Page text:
Hoerbiger tabulated no less than ten moons that had been picked up by the Earth and eventually crashed down on it. The current Moon, Luna or Selene, was a small planetoid covered by an ice crust (cosmic ice of -273 degrees Celsius), which were caught up in the Earth’s gravitational field about 10,000 BC.

Hoerbiger also postulated that space was filled with a highly tenuous medium and he anticipated the discovery of the cosmic cloud. When Hoerbiger first advanced his theory, nothing was known about the cosmic cloud, and it was generally believed that the celestial bodies went their ways untrammeled through empty space. In 1923, the existence of the cosmic cloud was established beyond doubt. J.S. Plaskett, working with the seventy-two inch reflector at the Dominion University, British Columbia, examined the spectra of a large number of stars and found in them absorption lines that were not due to the stars themselves but to a highly tenuous cloud of gas between them and the Earth.

In May 1948 in Atlantis, Francis Ashton wrote Hoerbiger and the Cosmic Cloud, in which he stated, ‘We now know that within our galactic system this cloud pervades all space and its mass is equal to that of all the stars within the system. Its density is not uniform and there are regions where it is so condensed that it becomes visible. It may be seen with the aid of a telescope, but it is best observed by means of photography. In some places, it appears as filmy wisps of gas, glowing with fluorescent light and often wreathed into delicate lace-work, in others it is an opaque mass blotting out the light of the stars beyond. Many of these condensations, or nebulae, have been known for a very long time, but it is only in recent years that astronomers have realized that they have no boundaries and that each nebula, tailing off gradually in density, extends until the outskirts of the next one are reached.’

The Impact Of Politics

The Hoerbiger Theory suffered much from the impact of political events in Europe. Its original appearance shortly before the outbreak of World War I effectively closed any approach to the Anglo-Saxon world for years. By the time the path was open again, the theory had become involved in the Nazi philosophy of life, which caused it to be attacked in the sharpest manner, not on account of its scientific value, but rather on account of its political affiliations. Between 1922 and 1942, in an attempt to show the untrammeled superiority of the Nordic strain, the Germans created new philosophies of life that included the German Hoerbiger organization, which enrolled several thousand members.

The bitter controversy between supporters of Hoerbiger and his opponents split the scientific world of Central Europe for years, and the merits of the idea became hopelessly obscured in the personal likes and dislikes of the protagonists. By the time that Austria was taken over, the operations of the Austrian societies were greatly restricted in favor of the German group. As Hitler became more estranged from anything scientific, the Hoerbiger Theory was quietly shelved.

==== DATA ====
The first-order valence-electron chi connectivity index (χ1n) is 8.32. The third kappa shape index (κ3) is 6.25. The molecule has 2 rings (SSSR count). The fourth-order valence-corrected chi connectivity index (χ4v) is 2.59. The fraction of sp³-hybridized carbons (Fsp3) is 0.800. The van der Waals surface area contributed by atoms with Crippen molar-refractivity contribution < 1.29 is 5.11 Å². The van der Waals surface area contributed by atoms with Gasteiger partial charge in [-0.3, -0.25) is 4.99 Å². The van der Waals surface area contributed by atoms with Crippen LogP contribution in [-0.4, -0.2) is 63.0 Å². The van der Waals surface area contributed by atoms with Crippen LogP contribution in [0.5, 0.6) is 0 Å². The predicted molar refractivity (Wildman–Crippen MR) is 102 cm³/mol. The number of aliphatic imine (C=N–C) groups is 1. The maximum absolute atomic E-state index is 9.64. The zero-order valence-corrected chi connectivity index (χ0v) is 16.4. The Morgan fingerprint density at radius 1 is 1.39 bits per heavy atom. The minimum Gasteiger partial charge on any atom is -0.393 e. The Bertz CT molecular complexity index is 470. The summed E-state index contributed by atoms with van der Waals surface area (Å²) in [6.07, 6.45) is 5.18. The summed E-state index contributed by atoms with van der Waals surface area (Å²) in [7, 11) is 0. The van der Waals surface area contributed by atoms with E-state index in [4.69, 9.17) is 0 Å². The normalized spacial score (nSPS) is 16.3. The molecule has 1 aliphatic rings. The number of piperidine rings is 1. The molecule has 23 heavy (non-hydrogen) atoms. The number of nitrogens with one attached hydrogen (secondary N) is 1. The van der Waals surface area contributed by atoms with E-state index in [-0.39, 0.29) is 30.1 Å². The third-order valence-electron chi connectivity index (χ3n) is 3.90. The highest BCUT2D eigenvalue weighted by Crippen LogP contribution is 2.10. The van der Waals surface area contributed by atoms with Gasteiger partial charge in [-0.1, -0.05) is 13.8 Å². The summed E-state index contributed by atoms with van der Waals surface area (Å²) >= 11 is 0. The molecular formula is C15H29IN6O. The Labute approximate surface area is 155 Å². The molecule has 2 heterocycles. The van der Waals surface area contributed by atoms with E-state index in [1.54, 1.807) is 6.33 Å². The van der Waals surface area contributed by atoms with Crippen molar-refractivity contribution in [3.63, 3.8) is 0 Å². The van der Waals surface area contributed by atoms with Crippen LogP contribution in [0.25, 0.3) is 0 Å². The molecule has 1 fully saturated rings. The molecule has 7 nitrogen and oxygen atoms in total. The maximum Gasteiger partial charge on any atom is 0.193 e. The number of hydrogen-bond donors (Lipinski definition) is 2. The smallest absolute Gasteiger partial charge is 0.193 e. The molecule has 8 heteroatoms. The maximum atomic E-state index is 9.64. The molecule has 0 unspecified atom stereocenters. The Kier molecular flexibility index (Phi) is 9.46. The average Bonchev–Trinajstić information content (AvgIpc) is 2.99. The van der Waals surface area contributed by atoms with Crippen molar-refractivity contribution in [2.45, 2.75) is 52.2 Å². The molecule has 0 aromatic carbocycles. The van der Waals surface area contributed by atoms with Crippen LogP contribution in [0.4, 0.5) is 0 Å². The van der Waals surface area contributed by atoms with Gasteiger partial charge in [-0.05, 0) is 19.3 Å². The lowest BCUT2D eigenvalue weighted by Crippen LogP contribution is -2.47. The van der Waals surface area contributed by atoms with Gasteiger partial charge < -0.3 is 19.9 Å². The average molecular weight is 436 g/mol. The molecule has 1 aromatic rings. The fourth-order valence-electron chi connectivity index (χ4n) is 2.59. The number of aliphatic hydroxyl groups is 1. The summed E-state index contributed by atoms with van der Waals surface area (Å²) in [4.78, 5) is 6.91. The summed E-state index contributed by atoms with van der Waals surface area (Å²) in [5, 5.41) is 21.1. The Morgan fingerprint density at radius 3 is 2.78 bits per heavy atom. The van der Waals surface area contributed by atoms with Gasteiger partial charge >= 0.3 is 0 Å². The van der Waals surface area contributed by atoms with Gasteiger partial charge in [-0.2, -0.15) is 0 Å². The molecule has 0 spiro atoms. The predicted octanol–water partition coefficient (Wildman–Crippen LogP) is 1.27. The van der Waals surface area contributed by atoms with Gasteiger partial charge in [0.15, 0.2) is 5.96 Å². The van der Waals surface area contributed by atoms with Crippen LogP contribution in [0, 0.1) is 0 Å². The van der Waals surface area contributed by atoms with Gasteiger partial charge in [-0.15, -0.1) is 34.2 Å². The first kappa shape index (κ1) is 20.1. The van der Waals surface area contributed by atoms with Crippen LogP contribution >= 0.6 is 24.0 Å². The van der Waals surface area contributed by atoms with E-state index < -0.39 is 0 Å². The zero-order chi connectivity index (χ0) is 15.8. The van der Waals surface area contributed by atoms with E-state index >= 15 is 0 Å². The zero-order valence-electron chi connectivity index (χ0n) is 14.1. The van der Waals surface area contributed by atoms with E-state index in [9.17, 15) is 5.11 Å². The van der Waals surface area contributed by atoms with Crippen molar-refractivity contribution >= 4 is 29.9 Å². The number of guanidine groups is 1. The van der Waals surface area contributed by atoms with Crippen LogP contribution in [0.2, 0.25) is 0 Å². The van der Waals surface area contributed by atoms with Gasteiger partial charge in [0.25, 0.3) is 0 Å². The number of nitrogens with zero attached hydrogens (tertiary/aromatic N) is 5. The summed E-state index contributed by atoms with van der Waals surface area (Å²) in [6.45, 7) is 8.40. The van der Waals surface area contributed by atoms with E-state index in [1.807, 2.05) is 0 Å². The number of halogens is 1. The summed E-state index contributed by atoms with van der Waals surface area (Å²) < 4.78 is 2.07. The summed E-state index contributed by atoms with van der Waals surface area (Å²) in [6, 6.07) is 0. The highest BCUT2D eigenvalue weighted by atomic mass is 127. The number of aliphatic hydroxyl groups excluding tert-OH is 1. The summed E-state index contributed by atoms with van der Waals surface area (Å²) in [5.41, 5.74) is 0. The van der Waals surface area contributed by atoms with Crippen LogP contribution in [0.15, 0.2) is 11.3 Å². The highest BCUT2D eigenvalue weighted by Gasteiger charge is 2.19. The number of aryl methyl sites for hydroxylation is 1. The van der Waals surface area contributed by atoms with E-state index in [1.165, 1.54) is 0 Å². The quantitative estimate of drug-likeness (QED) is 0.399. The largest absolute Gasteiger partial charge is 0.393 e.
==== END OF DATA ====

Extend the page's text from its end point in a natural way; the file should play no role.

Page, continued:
Science and Hoerbiger's Theory

Up until Hoerbiger, astronomers regarded the Moon as a naturally born child of the Earth. Since then, the theory that the Moon is a captured planet has been hotly debated.

Before Hoerbiger proposed his theory of Lunar Capture, scholars answered the question of why Atlantis sank by falling back on the earlier platitude of divine wrath; a sudden tilt of the axis of the Earth; or that the accumulated ice sheets of thousands of years proceeded at one fell moment to melt. Donnelly came close to the solution in Ragnarok when he talked of a comet having caused the great drift. It was Hoerbiger who unintentionally produced the only scientific explanation for the accumulation of the vast masses of water necessary to submerge the Atlantic continent.

In July 1948 in Atlantis, H.S. Bellamy wrote Hoerbiger In Britain in which he stated,

"Whatever its nature and its density, one thing is certain; however, the cosmic medium will offer resistance to all bodies moving in it. It is the resistance encountered by bodies moving in orbits that will engender the most interesting consequences and allow fertile deductions to be made. Owing to the resistance of the medium, the orbit of a planetary body cannot be a re-entering curve but must be an inward-tending spiral, even if this involution should be ever so minute. Whatever the speed of this orbital involution it would be of necessity be greater for smaller bodies. Thus, smaller outer planets must always become the satellites of inner bigger ones. Eventually the orbital involution causes a satellite to get so near that it breaks up and its material becomes united with that of its primary. The various stages of the approach and the breakdown of a satellite and some of its consequences, such as tidal catastrophes and bombardment with the satellitic wreckage, I have endeavored to elucidate in my previous books. There I have also tried to put forward the theory that mankind has experienced at least one of those world-wide cataclysms and has preserved memories of it in many magnificent myths... The approach and disintegration of a satellite; however, has also other and even more interesting and important aspects. As intimated before these are mainly of a geological nature... It is here that Hoerbiger’s Theory may enter, helpfully introducing important extraterrestrial aspects and factors into the problems of Earth-building."

According to H.S. Bellamy, Hoerbiger believed that confirmation of his Theory of satellites would eventually come from the region of Tiahuanaco.

Application to Mythological Problems

In March 1949 in Atlantis, H.S. Bellamy wrote How I Remember Hoerbiger. Bellamy became acquainted with the Hoerbiger Theory in 1921 and was immediately sold on the ideas: first, because he (Bellamy) was a collector of flood myths and the theory provided a rational explanation of the myths; and second, because he (Bellamy) had had from early childhood, a vivid and nightmarish dream about the disintegration of a huge moon-like body and a terrific earthquake which followed this magnificent spectacle. After reading Hoerbiger’s cosmological teachings, the dream was never repeated again.